“Far Left”? There’s No Such Thing in This Democratic Party

Published by Anonymous (not verified) on Tue, 05/11/2019 - 8:31am in

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            America has lots of leftists. Forty percent of voters say that they would prefer to live in a socialist country than a capitalist one.

            Yet America has zero leftists running for president.

            Think about that the next time someone tells you that we live in the greatest country on earth, or for that matter, that this is a democracy. If the United States was democratic or, more precisely, had a truly representative form of government, 40% of the electorate would have someone to vote for.

            According to the mainstream media, the Democratic Party is left. And the current crop of contenders for president has never been more left.

            Beto O’Rourke, Fox News says, had a “far-left presidential platform.” He likes pro-corporate jobs-exporting free trade agreements, backs a blank check to Israel’s right-wing government and wants to send teenagers to prison for 15 years for sexting. If that’s far left, I have a Palace of the Soviets I’d love to sell you.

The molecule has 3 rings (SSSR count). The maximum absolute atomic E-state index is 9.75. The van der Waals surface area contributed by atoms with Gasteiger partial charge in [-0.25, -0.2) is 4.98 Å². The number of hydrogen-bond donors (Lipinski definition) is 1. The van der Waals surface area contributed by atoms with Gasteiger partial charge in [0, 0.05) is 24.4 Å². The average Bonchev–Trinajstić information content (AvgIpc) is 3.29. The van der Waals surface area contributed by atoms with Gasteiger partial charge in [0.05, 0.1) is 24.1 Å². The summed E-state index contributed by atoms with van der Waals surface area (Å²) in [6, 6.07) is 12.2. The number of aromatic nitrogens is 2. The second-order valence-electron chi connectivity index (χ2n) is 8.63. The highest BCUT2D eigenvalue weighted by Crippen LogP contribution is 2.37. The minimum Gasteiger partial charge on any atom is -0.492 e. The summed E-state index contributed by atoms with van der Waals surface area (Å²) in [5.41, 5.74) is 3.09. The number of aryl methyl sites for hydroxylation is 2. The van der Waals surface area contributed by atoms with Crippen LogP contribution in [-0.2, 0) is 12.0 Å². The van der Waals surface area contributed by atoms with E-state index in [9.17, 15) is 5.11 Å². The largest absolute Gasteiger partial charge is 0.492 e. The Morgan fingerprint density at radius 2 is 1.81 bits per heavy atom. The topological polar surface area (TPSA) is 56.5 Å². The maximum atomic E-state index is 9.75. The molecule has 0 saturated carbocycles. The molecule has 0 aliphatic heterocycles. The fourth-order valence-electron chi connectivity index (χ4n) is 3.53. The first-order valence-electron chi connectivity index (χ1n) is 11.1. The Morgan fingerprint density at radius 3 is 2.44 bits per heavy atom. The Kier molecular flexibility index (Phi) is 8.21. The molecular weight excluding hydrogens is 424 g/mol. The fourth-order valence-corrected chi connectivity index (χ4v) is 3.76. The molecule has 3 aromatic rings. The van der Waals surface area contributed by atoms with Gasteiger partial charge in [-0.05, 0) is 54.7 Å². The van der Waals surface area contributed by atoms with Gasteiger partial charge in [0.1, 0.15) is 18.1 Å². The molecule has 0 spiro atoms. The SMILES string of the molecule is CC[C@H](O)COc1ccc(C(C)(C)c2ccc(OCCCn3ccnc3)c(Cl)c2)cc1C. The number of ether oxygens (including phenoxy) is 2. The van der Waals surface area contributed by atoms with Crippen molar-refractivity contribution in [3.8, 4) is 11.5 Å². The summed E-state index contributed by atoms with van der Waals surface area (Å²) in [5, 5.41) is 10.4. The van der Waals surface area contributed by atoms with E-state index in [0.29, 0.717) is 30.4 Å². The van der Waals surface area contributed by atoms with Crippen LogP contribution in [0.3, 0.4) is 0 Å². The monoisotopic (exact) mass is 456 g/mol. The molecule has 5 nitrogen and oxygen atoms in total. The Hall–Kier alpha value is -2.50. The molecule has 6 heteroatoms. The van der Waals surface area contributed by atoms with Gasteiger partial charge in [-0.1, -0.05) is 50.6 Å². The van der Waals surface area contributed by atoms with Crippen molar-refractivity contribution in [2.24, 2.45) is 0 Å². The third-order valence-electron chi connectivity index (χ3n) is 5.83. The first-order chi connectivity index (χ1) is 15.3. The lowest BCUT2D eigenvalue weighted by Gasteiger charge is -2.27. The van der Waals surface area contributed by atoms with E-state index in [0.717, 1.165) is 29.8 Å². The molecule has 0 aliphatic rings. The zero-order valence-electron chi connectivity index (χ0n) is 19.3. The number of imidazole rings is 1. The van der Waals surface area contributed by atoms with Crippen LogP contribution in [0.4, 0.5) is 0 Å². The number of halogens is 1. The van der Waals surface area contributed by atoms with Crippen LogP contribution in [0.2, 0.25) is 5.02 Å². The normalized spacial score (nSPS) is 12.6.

“If Democrats select a nominee who is unelectable because of a far-left or socialist agenda, then their beds will be made,” frets The Hill.

            “As a left-wing San Francisco liberal I can say to these people [progressive candidates]: What are you thinking?” asks Nancy Pelosi. How can you be “a left-wing San Francisco liberal” and vote to invade Afghanistan?

            It’s BS but over time, even the most strong-minded among us succumb to the never-ending tsunami of propaganda. Like Winston Smith in “1984,” we doubt ourselves and believe the lies. No wonder 47% of Americans say that the Democratic Party has moved too far left.